expressed his surprize, that when a deviation so great from the general colonial system was proposed, none of his majesty's ministers had thought proper to communicate to the house any reason for such deviation; he considered the price of sugars would be equally affected, whether those from Martinique were admitted only for exportation or for home consumption also: the not allowing the inhabitants of that island the privileges of other British colonies, might create, disaffection, and was contrary to the spirit of the proclamation of our commanders.
The Chancellor of the Exchequer
defended the measure, and contended, that the restrictions proposed on the Martinique trade would be beneficial to our own colonies, and was not aware that any proclamation had been issued, of which this regulation would be an infringement. He professed his readiness to discuss the measure on a future day, and only wished at present for leave to bring in the bill.
§ Mr. Jacob
remarked, that the proprietors of West India Estates had always shewn a great degree of tenacity to maintain a monopoly of the supply of the British Islands, and that it did not appear their produce would be much affected, whatever regulations might be adopted with respect to Martinique; but as they entertained a prejudice on the one hand, and the inhabitants of Martinique on the other, it was the business of the house to legislate impartially between them. He felt it impossible not to lament the situation of our own colonies, the property of which was depreciated in a most ruinous degree. It would be no small alleviation to them if the importation of French brandies were prohibited: this would increase the consumption of rum, its natural substitute, and the production of our own colonies. Brandy was by no means a necessary of life, and by allowing its consumption we were benefiting the enemy. He gave government credit for their determination to prohibit its importation, but their views were in a great measure frustrated by the licences now outstanding circulated in different parts of Europe, and of which a shameful traffic was made.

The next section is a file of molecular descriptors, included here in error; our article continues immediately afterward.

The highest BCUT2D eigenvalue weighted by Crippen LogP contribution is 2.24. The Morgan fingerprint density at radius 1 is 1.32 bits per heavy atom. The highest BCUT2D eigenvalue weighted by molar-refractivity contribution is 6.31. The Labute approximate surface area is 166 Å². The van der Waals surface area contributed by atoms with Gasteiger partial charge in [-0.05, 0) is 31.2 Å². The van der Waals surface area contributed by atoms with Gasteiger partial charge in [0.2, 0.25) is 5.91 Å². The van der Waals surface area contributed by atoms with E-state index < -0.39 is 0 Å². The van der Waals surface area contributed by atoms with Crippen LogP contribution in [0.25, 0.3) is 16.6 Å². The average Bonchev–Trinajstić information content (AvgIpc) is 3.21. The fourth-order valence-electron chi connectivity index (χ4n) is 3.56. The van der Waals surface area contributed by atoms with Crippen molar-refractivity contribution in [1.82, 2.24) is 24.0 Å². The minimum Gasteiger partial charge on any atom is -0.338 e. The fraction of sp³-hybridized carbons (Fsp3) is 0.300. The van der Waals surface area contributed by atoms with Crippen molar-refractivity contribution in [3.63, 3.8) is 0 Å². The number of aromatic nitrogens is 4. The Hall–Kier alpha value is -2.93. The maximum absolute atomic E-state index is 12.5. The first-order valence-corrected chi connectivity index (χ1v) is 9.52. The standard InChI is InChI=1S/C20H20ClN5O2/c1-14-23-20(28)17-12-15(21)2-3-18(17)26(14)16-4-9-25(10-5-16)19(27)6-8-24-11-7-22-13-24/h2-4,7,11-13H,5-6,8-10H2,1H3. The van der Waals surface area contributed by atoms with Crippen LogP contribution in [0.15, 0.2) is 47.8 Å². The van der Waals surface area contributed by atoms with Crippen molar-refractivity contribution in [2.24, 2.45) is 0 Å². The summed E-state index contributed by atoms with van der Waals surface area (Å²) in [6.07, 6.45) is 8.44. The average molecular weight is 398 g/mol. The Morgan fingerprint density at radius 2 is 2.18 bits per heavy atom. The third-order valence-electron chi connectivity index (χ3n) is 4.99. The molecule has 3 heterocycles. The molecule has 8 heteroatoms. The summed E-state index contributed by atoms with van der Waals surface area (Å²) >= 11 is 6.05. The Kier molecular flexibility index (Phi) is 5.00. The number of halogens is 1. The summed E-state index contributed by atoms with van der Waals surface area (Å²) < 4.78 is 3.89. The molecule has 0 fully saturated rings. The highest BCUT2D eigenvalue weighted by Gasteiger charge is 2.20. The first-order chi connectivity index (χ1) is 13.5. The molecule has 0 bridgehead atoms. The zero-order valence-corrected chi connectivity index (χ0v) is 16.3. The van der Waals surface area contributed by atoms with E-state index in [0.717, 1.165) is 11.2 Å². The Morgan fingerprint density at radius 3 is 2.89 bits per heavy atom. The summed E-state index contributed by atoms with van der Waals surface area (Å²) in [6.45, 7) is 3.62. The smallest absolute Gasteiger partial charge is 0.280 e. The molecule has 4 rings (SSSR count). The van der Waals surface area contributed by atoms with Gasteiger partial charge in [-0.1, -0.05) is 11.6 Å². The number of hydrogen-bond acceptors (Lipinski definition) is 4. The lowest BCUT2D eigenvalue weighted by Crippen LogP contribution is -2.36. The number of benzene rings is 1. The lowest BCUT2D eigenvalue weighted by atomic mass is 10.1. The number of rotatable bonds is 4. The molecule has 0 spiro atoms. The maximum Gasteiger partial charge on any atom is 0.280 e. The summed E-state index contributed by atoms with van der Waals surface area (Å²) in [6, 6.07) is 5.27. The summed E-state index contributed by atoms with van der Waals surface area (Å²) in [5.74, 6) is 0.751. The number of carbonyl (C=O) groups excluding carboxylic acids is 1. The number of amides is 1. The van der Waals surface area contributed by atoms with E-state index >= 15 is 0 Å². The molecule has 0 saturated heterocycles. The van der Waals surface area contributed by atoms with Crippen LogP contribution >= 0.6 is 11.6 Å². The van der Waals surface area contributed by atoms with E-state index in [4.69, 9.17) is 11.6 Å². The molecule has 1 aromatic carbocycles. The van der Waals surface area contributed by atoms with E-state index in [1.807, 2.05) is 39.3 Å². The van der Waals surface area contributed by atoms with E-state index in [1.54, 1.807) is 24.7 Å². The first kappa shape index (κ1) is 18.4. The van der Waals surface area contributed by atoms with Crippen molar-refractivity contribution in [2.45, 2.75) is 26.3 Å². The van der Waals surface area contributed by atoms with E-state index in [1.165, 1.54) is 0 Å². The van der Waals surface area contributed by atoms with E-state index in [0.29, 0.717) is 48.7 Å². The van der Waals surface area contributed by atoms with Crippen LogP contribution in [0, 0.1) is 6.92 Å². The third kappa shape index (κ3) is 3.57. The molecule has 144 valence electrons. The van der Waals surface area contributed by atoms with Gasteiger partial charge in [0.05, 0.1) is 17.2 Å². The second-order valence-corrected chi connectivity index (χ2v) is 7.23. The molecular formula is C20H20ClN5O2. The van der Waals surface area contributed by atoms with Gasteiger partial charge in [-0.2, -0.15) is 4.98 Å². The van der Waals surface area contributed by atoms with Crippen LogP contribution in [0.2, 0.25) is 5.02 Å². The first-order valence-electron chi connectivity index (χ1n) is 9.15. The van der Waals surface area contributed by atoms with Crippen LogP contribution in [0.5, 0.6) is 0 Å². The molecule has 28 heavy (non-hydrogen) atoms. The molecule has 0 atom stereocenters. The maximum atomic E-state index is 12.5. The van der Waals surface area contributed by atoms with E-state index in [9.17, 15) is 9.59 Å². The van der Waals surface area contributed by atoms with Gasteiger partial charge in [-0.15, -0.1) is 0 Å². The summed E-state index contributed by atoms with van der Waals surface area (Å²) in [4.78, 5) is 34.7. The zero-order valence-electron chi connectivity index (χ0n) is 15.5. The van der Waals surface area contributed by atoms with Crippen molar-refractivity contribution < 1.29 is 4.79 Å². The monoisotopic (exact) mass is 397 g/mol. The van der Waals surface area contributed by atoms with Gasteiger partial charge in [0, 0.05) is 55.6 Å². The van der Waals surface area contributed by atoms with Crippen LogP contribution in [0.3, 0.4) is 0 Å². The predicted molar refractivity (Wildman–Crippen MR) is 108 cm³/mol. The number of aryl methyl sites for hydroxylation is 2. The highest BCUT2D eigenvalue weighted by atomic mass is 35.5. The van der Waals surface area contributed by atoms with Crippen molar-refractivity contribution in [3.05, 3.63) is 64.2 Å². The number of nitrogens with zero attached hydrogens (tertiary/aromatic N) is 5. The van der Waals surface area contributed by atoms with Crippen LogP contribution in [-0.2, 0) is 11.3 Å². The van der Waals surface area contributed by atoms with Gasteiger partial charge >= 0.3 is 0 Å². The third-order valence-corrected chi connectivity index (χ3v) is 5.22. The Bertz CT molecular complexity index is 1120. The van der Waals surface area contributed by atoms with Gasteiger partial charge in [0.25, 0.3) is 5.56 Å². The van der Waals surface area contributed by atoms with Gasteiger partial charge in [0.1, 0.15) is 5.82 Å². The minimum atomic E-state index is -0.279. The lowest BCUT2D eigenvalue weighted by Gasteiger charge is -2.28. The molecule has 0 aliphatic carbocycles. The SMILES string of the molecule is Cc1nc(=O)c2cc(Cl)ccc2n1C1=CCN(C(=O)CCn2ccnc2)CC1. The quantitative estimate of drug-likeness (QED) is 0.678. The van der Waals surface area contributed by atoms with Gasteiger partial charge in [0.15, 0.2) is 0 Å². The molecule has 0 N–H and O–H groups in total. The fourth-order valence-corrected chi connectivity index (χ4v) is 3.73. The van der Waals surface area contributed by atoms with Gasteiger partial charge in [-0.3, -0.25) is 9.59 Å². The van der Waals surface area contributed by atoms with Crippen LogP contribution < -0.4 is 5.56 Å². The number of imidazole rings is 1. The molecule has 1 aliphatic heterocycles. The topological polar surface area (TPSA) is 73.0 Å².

, in the present stage of the business, was willing to wave the discussion of Martinique sugars, but denied any assurance being given to the inhabitants that the island should in all respects be in the same situation as other British colonies. He asserted that no licences for the importation of French brandies had been granted for the last six or eight months, except in circumstances of peculiar hardship, when the brandies had been paid for by British subjects; and that even under those circumstances, none had been either granted or renewed lately, nor would they in future.
§ Mr. Horner
contended, that the sale of licences had been carried to a great extent, and was an evil that much required correction: he did not altogether disapprove of making a distinction between Martinique and our other colonies, but it was of importance to ascertain whether any promises to the contrary had been held out by our commanders.
coincided in opinion with Mr. Marryatt and Mr. Jacob in respect to placing the sugars of Martinique on the same footing as those from our own islands, and condemned the abuse which existed in respect to licences. He regretted that at a time when it was thought necessary 260 for government to interfere so much in affairs of commerce, the Board of Trade was filled by noble lords and learned lords, and not by men of practical commercial habits.
§ Leave was given to bring in the bill.